Who is Robert Iger? Why should we take time to read about him? Most readers are familiar with Disney movies, Disney amusement parks and Disney characters. But, were you aware that Disney owns ABC television as well as ESPN sports broadcasting? Or, that the company now produces the Star Wars, Marvel and Pixar movies, as well as the newly formed Disney+ streaming television channel?
Iger built Disney into a premier entertainment business. This book describes how Iger affected the growth of this company and led it to become one of the great success stories of our time. The maneuvering and negotiations involved in the acquisitions read like a thriller.
Iger’s rise to CEO began as a ‘gofer’ for ABC television shows, and he paid his dues through many years of hard work in TV production, until one of his bosses saw his promise and gave him his first executive responsibilities. Through a couple of mergers, and a long wait as second in command, Iger finally reached his goal.
This book can be read as a Horatio Alger success story. Perhaps more important, in an era when large corporations are being criticized left and right, the Disney story shows that successful growth requires great management and is far from a sure thing. Competitors had to be overcome, major financial bets were made about future consumer demand, and a lot of good fortune in the economy combined to make the Disney story appear, in hindsight, as a certainty.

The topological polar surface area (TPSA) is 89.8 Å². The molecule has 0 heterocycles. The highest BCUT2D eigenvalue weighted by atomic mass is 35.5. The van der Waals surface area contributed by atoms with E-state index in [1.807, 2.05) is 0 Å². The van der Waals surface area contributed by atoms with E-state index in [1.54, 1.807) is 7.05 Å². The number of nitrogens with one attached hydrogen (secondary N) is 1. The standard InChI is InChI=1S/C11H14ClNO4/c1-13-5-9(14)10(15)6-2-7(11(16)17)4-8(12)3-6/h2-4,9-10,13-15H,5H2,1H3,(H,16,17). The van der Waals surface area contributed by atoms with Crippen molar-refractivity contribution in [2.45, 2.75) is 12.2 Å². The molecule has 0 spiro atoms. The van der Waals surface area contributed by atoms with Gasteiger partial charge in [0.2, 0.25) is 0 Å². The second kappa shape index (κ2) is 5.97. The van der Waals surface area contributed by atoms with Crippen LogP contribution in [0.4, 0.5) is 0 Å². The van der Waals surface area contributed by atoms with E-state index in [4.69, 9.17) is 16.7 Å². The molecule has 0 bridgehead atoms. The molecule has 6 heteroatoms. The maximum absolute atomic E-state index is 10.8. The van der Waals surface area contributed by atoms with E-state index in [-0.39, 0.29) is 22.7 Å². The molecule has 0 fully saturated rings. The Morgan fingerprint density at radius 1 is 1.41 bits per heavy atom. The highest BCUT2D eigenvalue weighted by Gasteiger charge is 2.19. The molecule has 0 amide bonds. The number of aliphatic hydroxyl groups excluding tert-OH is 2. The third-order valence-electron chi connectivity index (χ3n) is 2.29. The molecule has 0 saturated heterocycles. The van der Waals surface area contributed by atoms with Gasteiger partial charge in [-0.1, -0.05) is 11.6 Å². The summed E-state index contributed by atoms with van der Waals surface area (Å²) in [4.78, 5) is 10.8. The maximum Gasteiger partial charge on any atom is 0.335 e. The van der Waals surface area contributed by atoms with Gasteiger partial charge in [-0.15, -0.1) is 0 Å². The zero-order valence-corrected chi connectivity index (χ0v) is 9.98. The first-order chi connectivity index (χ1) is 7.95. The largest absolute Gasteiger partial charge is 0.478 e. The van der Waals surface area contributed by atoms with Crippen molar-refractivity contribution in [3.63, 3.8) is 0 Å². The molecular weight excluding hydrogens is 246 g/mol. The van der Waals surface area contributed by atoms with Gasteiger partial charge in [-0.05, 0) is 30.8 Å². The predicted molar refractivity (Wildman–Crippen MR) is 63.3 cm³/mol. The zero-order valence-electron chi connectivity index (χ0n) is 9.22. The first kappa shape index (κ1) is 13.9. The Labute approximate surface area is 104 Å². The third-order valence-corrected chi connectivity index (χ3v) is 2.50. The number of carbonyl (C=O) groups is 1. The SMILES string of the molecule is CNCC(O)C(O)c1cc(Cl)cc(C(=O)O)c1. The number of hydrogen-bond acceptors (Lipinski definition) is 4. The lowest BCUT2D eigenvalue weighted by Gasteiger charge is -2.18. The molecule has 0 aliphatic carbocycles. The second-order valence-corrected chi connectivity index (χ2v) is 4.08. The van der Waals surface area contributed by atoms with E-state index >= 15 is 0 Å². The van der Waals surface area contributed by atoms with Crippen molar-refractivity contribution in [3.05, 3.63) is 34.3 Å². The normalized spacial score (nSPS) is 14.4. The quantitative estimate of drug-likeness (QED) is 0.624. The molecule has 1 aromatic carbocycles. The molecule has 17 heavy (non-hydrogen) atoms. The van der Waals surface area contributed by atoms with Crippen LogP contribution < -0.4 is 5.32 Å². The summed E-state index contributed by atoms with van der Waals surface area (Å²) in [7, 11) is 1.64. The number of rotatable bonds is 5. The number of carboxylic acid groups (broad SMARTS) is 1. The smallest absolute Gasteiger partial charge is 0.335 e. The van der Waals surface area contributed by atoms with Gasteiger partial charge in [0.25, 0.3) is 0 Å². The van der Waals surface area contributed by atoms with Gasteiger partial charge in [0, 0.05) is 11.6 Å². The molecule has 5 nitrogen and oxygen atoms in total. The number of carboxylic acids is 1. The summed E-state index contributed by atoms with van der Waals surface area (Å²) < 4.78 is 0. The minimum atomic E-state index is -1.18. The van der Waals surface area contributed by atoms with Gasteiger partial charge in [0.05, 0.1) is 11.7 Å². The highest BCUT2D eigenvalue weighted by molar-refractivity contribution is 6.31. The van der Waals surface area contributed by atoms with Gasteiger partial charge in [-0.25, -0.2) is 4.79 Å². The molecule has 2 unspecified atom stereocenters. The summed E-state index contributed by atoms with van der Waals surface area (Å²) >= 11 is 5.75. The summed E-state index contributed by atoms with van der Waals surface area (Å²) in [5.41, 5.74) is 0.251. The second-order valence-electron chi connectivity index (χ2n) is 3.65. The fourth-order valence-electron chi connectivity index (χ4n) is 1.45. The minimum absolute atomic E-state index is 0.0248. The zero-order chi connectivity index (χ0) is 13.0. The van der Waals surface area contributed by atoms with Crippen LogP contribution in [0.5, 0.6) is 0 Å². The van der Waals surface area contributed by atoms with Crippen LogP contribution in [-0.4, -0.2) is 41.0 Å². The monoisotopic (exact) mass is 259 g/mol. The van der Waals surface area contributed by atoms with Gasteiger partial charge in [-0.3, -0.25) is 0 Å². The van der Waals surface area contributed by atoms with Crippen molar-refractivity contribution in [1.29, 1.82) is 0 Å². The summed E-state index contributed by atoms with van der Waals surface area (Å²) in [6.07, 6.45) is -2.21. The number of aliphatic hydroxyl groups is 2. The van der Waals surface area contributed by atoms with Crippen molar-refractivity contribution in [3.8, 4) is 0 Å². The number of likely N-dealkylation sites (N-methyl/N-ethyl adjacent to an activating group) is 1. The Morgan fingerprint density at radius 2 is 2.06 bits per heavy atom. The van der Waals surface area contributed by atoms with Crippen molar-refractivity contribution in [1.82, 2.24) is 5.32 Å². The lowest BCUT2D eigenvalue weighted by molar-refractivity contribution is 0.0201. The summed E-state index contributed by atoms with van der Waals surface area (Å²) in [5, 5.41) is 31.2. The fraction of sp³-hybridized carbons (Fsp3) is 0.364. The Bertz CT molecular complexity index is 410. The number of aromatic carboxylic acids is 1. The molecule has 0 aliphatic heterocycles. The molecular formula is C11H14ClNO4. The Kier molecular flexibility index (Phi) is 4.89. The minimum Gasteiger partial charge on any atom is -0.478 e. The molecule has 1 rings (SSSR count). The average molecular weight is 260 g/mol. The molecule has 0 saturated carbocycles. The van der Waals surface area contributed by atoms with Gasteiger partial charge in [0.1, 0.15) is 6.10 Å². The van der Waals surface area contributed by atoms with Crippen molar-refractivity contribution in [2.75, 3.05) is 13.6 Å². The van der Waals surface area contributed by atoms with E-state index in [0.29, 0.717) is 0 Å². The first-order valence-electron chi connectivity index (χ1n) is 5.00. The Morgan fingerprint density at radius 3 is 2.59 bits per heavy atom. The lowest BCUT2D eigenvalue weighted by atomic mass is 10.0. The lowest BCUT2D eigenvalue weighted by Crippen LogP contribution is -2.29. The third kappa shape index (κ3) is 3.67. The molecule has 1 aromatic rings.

Following the course of the company over a 25-year period, however, shows that both luck and skill were involved. Iger is the first to admit that he did not accomplish all of this personally, and that the personalities he dealt with in the course of his career were often as much hindrance as help.
A major theme of the book, but one that may not appeal to all readers, involves Iger’s management lessons: “Take responsibility when you screw up,” “value ability more than experience,” “innovate or die,” and “managing creativity is an art, not a science” are all truisms found in every primer on management. The good news is how Iger actually put these ideas into practice makes a very readable story.
Alfred M. King is a freelance reviewer in Spotsylvania.